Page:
Hypothesis / aims of study
There is level 1A evidence for pelvic floor muscle training (PFMT) to be the first line treatment for stress and mixed urinary incontinence in women (1) . However, it has also been hypothesized that contraction of other muscle groups such as abdominals (m.rectus abdominis and the transversus abdominus muscle (TrA), hip adductors and external rotators could be used to activate the PFM (2).
The aims of the present study were firstly to assess whether contraction of muscles other than the PFM, activates the PFM sufficiently to provide a training effect, and secondly to assess the efficacy of a novel intra-vaginal pressure sensor (FemFit®) to simultaneously measure PFM contraction and intra-abdominal pressure (IAP) during all exercises.
Study design, materials and methods
This was a cross-sectional experimental study using the FemFit® (3). The FemFit® is a prototype pressure sensor array, designed to fit the length of the vagina. The device is 80mm in length with eight evenly spaced pressure sensors encapsulated in a soft, medical grade silicone. The most distal sensors (7 & 8 ) are placed in the posterior fornex enabling measurment of intra-abdominal pressure (IAP). The remaining sensors will measure activation of other muscles, predominately the pelvic floor muscles. A convenience sample of 21 experienced pelvic floor physiotherapists, were invited to participate. Exclusion criteria were an inability to contract the PFM, pregnancy, being less than 12 months postpartum, > Stage 2 prolapse, and SUI > once a week. All participants self-inserted the FemFit® with the instruction: ‘insert as you would a tampon’. Once the device was in-situ, ability to contract the PFM was assessed by visual observation of the perineum, and in-drawing of the FemFit®. The procedure started with a 30 second relaxation followed by three maximal contractions of the PFM. Three contractions of the following muscle groups were then performed in random order: internal rotation of the hips, external rotation of the hips, abduction of the hips, adduction of the hips, contraction of the gluteal muscles, pelvic tilt (primarly M. Rectus abdominis), indrawing (primarly TrA),abdominal crunch (primarly M. Rectus abdominis), deep inspiration and deep expiration. The procedure concluded with 30 second relaxation and then a double cough. All activities were performed in the supine position. Maximum pressures were determined for each pressure sensor, for each exercise/maneuver. The maximum pressures were then averaged across the three repetitions of each exercise. The sensors measuring the highest pressures, during the PFMC‘s were deemed to represent the location of the pelvic floor. Sensor 8 represented abdominal pressure. Wilcoxon paired tests were used to ascertain the difference in PFM pressure between exercises, and if there were differences in the pressures between the PFM sensors and the abdominal sensors for each exercise. Bonferroni correction was applied setting α = 0.005.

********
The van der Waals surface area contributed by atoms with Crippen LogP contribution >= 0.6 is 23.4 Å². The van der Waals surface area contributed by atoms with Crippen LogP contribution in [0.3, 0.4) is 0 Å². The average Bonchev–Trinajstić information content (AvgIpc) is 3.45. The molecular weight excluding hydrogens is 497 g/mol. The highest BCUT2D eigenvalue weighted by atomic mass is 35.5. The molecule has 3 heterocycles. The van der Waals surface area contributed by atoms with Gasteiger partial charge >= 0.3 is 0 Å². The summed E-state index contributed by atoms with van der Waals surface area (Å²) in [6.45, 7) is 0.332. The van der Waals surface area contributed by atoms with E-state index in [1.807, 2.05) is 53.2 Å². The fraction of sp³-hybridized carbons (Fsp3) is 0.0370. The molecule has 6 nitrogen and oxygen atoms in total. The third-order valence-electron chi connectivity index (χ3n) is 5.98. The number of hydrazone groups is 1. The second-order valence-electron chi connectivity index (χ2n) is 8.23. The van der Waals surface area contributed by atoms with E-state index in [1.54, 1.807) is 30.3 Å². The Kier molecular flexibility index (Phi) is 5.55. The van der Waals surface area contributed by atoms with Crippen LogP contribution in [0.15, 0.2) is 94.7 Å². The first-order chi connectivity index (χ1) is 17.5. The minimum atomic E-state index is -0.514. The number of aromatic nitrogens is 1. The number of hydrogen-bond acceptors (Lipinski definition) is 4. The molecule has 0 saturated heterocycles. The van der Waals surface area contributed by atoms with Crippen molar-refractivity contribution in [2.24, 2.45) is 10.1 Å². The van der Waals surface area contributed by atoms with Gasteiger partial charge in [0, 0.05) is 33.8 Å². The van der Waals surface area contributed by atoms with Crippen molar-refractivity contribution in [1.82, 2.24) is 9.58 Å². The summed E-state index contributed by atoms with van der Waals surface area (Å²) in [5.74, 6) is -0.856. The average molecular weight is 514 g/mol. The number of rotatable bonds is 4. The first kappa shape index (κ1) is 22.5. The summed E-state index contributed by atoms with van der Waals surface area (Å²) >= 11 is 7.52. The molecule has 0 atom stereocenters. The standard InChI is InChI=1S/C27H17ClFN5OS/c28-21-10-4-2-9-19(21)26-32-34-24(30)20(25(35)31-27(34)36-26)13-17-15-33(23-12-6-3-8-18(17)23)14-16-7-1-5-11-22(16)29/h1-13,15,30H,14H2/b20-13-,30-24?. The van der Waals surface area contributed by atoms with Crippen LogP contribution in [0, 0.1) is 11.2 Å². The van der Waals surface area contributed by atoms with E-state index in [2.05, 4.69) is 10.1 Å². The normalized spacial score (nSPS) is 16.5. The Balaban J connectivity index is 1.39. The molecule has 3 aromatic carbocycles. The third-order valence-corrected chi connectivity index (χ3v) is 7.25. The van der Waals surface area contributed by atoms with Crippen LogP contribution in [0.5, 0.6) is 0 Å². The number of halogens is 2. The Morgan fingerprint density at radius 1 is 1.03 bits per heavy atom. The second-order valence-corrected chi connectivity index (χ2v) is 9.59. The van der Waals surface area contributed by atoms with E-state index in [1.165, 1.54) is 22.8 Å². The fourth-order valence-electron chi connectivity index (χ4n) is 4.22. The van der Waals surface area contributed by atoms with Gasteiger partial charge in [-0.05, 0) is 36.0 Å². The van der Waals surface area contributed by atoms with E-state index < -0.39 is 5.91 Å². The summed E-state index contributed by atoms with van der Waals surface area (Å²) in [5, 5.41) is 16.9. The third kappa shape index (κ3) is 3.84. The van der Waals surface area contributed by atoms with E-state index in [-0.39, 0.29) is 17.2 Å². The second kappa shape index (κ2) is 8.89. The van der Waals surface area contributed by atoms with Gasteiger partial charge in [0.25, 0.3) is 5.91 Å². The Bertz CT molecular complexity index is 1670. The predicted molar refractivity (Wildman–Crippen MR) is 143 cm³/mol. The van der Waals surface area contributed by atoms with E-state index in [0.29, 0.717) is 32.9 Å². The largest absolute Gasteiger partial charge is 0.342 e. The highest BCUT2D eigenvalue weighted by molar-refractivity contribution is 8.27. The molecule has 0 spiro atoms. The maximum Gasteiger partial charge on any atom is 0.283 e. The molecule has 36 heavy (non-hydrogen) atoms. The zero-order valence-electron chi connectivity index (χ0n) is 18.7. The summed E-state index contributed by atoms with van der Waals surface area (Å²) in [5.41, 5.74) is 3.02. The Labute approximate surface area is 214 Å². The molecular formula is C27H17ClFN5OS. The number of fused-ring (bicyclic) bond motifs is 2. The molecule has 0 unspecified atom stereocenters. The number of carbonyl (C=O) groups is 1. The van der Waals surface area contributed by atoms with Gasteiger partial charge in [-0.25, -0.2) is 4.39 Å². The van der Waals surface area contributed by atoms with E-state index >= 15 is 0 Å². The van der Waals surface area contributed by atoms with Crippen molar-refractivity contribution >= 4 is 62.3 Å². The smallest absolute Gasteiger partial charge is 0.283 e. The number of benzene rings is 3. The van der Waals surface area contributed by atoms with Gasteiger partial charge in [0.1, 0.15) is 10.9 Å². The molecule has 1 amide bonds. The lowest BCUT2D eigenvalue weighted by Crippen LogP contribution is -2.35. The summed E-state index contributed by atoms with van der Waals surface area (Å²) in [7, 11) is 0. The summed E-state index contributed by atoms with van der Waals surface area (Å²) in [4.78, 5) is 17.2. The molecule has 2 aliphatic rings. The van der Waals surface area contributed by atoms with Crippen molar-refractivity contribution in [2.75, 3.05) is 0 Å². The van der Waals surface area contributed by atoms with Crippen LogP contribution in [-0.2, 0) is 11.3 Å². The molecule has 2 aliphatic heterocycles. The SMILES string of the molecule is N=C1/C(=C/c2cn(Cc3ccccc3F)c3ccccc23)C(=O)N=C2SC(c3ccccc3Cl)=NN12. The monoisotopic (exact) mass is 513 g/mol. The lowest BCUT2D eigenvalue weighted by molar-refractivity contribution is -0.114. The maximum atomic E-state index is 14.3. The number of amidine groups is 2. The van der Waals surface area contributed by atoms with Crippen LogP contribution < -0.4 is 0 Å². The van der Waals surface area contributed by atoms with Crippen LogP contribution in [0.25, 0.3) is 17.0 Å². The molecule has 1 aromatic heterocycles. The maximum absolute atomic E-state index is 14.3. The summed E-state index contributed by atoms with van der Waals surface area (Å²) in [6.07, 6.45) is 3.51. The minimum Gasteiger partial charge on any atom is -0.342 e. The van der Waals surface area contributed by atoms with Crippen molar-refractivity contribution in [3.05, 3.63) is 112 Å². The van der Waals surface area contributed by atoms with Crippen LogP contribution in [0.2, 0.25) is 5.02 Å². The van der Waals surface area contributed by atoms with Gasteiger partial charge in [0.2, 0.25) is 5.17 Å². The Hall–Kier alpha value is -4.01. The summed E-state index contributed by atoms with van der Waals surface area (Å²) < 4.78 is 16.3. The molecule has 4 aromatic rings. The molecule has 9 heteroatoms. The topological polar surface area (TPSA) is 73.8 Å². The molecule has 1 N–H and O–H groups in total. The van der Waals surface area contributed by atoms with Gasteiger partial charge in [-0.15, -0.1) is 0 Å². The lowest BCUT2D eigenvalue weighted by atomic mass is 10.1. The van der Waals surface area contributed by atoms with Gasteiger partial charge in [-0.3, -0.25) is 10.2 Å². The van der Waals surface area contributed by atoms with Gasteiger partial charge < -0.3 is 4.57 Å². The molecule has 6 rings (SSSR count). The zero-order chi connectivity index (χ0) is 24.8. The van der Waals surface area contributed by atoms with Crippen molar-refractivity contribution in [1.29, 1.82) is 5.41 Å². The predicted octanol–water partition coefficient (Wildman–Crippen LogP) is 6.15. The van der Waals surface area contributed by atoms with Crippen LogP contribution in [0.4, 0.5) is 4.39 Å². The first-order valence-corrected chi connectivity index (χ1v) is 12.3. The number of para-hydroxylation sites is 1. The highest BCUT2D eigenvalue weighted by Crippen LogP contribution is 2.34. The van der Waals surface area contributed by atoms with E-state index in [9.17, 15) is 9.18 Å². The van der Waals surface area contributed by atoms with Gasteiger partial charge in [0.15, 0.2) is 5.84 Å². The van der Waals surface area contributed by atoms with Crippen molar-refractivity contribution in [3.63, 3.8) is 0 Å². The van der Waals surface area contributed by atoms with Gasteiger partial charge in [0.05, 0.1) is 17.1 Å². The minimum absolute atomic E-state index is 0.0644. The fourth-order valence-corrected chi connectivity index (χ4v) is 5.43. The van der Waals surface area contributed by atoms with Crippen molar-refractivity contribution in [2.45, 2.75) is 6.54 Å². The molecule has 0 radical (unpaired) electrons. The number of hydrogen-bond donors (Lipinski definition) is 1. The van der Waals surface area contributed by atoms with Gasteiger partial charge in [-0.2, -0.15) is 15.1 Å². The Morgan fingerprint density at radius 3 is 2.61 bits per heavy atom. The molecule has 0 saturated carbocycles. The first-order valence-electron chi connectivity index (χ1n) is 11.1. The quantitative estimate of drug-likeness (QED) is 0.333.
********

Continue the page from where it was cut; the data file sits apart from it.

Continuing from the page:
Twenty-one women completed the procedure, with two sets of data not available for analysis due to issues with data collection. Mean age of the participants were 43.7 years (SD ±11.3) range 26 – 62 years. Mean BMI was 22.4 kg/m2 (SD ±3.2 kg/m2). Sixteen participants were parous, with a median parity of 2. Mean PFM pressure for PFMC was 16.29 mmHg (SD ±12.28) range 4.21 – 40.69 mmHg, but only 9 women had a pressure increase of > 10 mmHg. PFM pressure was greater during a PFMC compared to all other exercises, except for curl-ups and cough (Table 1). However, for the curlup exercises we observed pressure higher than PFMC pressure in only 5 participants, and lower in 14.
Table 1:Estimated pressure difference between PFMC pressure and PFM pressure for all exercises.
Wilcoxon tests showed a significantly higher PFM pressure than IAP for PFMC, internal rotators and gluteals (p < 0.001) (Fig 2).
Fig.2: Box and whisker plot (Medians, 25%, 75% quartiles) for PFM and IAP for all exercises.
Interpretation of results
PFM pressure during a PFMC was more than that measured for any other exercise, except for cough and curlups. There is a possibility co-contraction of the PFM occurs during a curlup. However, the magnitude of the difference between PFM pressure and IAP for curlups is trivial. The magnitude of the difference from a PFMC is significant. It was surprising that more than half the physiotherapists had a very weak PFMC.